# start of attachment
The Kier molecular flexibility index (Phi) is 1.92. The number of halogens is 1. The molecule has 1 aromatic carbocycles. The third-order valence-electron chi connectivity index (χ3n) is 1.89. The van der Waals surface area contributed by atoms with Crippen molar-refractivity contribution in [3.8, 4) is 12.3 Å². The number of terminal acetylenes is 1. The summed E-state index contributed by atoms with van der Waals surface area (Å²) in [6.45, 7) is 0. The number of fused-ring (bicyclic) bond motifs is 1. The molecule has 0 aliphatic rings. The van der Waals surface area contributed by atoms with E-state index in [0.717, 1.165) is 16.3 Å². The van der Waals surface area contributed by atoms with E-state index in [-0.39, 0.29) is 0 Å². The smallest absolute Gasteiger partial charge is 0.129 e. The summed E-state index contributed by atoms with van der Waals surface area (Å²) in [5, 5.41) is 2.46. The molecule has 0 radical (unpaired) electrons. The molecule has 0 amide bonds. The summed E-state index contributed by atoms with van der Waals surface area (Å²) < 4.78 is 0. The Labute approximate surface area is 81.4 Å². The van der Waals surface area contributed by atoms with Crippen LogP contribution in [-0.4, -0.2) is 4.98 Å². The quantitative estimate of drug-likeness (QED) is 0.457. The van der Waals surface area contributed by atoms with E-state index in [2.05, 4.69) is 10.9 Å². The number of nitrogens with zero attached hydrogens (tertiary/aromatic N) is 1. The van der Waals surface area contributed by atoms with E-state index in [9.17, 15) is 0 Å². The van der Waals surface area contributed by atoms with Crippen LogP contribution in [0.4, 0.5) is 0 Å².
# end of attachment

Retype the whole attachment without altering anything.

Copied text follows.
The Kier molecular flexibility index (Phi) is 1.92. The number of halogens is 1. The molecule has 1 aromatic carbocycles. The third-order valence-electron chi connectivity index (χ3n) is 1.89. The van der Waals surface area contributed by atoms with Crippen molar-refractivity contribution in [3.8, 4) is 12.3 Å². The number of terminal acetylenes is 1. The summed E-state index contributed by atoms with van der Waals surface area (Å²) in [6.45, 7) is 0. The number of fused-ring (bicyclic) bond motifs is 1. The molecule has 0 aliphatic rings. The van der Waals surface area contributed by atoms with E-state index in [0.717, 1.165) is 16.3 Å². The van der Waals surface area contributed by atoms with E-state index in [-0.39, 0.29) is 0 Å². The smallest absolute Gasteiger partial charge is 0.129 e. The summed E-state index contributed by atoms with van der Waals surface area (Å²) in [5, 5.41) is 2.46. The molecule has 0 radical (unpaired) electrons. The molecule has 0 amide bonds. The summed E-state index contributed by atoms with van der Waals surface area (Å²) < 4.78 is 0. The Labute approximate surface area is 81.4 Å². The van der Waals surface area contributed by atoms with Crippen LogP contribution in [-0.4, -0.2) is 4.98 Å². The quantitative estimate of drug-likeness (QED) is 0.457. The van der Waals surface area contributed by atoms with E-state index in [2.05, 4.69) is 10.9 Å². The number of nitrogens with zero attached hydrogens (tertiary/aromatic N) is 1. The van der Waals surface area contributed by atoms with E-state index in [9.17, 15) is 0 Å². The van der Waals surface area contributed by atoms with Crippen LogP contribution in [0.4, 0.5) is 0 Å².